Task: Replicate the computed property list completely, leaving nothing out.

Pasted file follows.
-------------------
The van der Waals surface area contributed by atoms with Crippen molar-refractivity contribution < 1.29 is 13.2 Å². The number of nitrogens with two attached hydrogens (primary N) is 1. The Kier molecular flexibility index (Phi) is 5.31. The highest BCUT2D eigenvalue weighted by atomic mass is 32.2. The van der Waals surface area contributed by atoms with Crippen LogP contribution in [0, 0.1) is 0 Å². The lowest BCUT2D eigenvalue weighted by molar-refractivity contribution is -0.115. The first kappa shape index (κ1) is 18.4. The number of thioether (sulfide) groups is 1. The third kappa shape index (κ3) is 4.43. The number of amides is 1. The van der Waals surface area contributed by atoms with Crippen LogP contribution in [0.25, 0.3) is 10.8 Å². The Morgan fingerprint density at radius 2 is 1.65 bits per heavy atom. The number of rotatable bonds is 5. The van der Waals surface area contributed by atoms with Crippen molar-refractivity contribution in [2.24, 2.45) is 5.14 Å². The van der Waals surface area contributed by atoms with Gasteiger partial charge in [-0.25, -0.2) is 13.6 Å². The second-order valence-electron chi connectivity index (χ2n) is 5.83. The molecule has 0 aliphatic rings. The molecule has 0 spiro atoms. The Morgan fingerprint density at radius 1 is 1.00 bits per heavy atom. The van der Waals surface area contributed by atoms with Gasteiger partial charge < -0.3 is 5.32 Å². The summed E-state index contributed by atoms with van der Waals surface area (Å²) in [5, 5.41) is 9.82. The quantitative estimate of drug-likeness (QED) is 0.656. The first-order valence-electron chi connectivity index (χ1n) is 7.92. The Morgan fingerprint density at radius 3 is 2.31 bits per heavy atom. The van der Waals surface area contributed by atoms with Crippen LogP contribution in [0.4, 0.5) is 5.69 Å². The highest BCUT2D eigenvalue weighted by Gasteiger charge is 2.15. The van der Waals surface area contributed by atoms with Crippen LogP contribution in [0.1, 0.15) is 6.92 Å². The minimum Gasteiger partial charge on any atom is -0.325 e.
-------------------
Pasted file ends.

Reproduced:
The van der Waals surface area contributed by atoms with Crippen molar-refractivity contribution < 1.29 is 13.2 Å². The number of nitrogens with two attached hydrogens (primary N) is 1. The Kier molecular flexibility index (Phi) is 5.31. The highest BCUT2D eigenvalue weighted by atomic mass is 32.2. The van der Waals surface area contributed by atoms with Crippen LogP contribution in [0, 0.1) is 0 Å². The lowest BCUT2D eigenvalue weighted by molar-refractivity contribution is -0.115. The first kappa shape index (κ1) is 18.4. The number of thioether (sulfide) groups is 1. The third kappa shape index (κ3) is 4.43. The number of amides is 1. The van der Waals surface area contributed by atoms with Crippen LogP contribution in [0.25, 0.3) is 10.8 Å². The Morgan fingerprint density at radius 2 is 1.65 bits per heavy atom. The number of rotatable bonds is 5. The van der Waals surface area contributed by atoms with Crippen molar-refractivity contribution in [2.24, 2.45) is 5.14 Å². The van der Waals surface area contributed by atoms with Gasteiger partial charge in [-0.25, -0.2) is 13.6 Å². The second-order valence-electron chi connectivity index (χ2n) is 5.83. The molecule has 0 aliphatic rings. The molecule has 0 spiro atoms. The Morgan fingerprint density at radius 1 is 1.00 bits per heavy atom. The van der Waals surface area contributed by atoms with Gasteiger partial charge < -0.3 is 5.32 Å². The summed E-state index contributed by atoms with van der Waals surface area (Å²) in [5, 5.41) is 9.82. The quantitative estimate of drug-likeness (QED) is 0.656. The first-order valence-electron chi connectivity index (χ1n) is 7.92. The Morgan fingerprint density at radius 3 is 2.31 bits per heavy atom. The van der Waals surface area contributed by atoms with Crippen LogP contribution in [0.4, 0.5) is 5.69 Å². The highest BCUT2D eigenvalue weighted by Gasteiger charge is 2.15. The van der Waals surface area contributed by atoms with Crippen LogP contribution in [0.1, 0.15) is 6.92 Å². The minimum Gasteiger partial charge on any atom is -0.325 e.